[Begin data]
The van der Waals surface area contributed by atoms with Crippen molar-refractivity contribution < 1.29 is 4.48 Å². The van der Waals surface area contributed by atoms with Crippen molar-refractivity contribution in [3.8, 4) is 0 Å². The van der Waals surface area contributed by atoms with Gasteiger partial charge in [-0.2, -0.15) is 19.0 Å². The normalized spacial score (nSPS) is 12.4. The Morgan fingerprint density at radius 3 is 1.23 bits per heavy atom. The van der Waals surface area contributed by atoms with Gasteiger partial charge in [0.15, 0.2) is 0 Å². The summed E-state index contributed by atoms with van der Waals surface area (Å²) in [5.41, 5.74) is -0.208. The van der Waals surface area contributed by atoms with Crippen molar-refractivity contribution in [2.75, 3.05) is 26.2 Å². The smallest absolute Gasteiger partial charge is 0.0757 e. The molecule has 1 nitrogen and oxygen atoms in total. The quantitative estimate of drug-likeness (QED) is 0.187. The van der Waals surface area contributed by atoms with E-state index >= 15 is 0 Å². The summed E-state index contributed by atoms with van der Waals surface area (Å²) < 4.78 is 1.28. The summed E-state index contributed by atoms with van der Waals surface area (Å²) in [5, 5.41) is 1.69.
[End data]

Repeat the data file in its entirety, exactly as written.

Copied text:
The van der Waals surface area contributed by atoms with Crippen molar-refractivity contribution < 1.29 is 4.48 Å². The van der Waals surface area contributed by atoms with Crippen molar-refractivity contribution in [3.8, 4) is 0 Å². The van der Waals surface area contributed by atoms with Gasteiger partial charge in [-0.2, -0.15) is 19.0 Å². The normalized spacial score (nSPS) is 12.4. The Morgan fingerprint density at radius 3 is 1.23 bits per heavy atom. The van der Waals surface area contributed by atoms with Gasteiger partial charge in [0.15, 0.2) is 0 Å². The summed E-state index contributed by atoms with van der Waals surface area (Å²) in [5.41, 5.74) is -0.208. The van der Waals surface area contributed by atoms with Crippen molar-refractivity contribution in [2.75, 3.05) is 26.2 Å². The smallest absolute Gasteiger partial charge is 0.0757 e. The molecule has 1 nitrogen and oxygen atoms in total. The quantitative estimate of drug-likeness (QED) is 0.187. The van der Waals surface area contributed by atoms with E-state index >= 15 is 0 Å². The summed E-state index contributed by atoms with van der Waals surface area (Å²) < 4.78 is 1.28. The summed E-state index contributed by atoms with van der Waals surface area (Å²) in [5, 5.41) is 1.69.